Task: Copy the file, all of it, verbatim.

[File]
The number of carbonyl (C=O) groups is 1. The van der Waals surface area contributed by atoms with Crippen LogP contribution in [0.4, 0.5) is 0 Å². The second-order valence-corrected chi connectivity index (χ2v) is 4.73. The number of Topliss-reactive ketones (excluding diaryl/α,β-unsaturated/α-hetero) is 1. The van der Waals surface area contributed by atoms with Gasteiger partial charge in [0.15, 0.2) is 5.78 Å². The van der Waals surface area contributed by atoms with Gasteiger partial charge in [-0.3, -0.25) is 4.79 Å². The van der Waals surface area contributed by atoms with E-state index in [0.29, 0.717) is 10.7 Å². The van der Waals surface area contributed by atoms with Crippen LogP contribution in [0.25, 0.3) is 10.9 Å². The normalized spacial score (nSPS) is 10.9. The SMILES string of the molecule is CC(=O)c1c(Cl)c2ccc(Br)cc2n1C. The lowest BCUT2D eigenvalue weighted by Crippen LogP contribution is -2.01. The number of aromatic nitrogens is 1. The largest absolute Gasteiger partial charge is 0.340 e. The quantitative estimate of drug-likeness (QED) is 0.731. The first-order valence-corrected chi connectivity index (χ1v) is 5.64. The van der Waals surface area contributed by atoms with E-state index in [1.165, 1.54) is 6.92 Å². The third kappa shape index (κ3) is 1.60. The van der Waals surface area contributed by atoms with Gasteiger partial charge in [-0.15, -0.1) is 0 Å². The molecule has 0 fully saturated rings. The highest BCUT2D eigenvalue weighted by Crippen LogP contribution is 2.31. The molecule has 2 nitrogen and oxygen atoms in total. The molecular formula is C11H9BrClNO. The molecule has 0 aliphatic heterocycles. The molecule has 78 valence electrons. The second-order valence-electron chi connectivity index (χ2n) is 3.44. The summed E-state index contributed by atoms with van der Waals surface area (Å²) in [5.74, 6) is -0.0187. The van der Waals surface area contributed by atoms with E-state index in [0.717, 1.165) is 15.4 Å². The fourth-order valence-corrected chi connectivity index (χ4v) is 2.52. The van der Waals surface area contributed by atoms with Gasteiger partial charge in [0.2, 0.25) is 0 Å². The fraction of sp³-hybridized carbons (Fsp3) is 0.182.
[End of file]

The number of carbonyl (C=O) groups is 1. The van der Waals surface area contributed by atoms with Crippen LogP contribution in [0.4, 0.5) is 0 Å². The second-order valence-corrected chi connectivity index (χ2v) is 4.73. The number of Topliss-reactive ketones (excluding diaryl/α,β-unsaturated/α-hetero) is 1. The van der Waals surface area contributed by atoms with Gasteiger partial charge in [0.15, 0.2) is 5.78 Å². The van der Waals surface area contributed by atoms with Gasteiger partial charge in [-0.3, -0.25) is 4.79 Å². The van der Waals surface area contributed by atoms with E-state index in [0.29, 0.717) is 10.7 Å². The van der Waals surface area contributed by atoms with Crippen LogP contribution in [0.25, 0.3) is 10.9 Å². The normalized spacial score (nSPS) is 10.9. The SMILES string of the molecule is CC(=O)c1c(Cl)c2ccc(Br)cc2n1C. The lowest BCUT2D eigenvalue weighted by Crippen LogP contribution is -2.01. The number of aromatic nitrogens is 1. The largest absolute Gasteiger partial charge is 0.340 e. The quantitative estimate of drug-likeness (QED) is 0.731. The first-order valence-corrected chi connectivity index (χ1v) is 5.64. The van der Waals surface area contributed by atoms with E-state index in [1.165, 1.54) is 6.92 Å². The third kappa shape index (κ3) is 1.60. The van der Waals surface area contributed by atoms with Gasteiger partial charge in [-0.15, -0.1) is 0 Å². The molecule has 0 fully saturated rings. The highest BCUT2D eigenvalue weighted by Crippen LogP contribution is 2.31. The molecule has 2 nitrogen and oxygen atoms in total. The molecular formula is C11H9BrClNO. The molecule has 0 aliphatic heterocycles. The molecule has 78 valence electrons. The second-order valence-electron chi connectivity index (χ2n) is 3.44. The summed E-state index contributed by atoms with van der Waals surface area (Å²) in [5.74, 6) is -0.0187. The van der Waals surface area contributed by atoms with E-state index in [0.717, 1.165) is 15.4 Å². The fourth-order valence-corrected chi connectivity index (χ4v) is 2.52. The van der Waals surface area contributed by atoms with Gasteiger partial charge in [0.2, 0.25) is 0 Å². The fraction of sp³-hybridized carbons (Fsp3) is 0.182.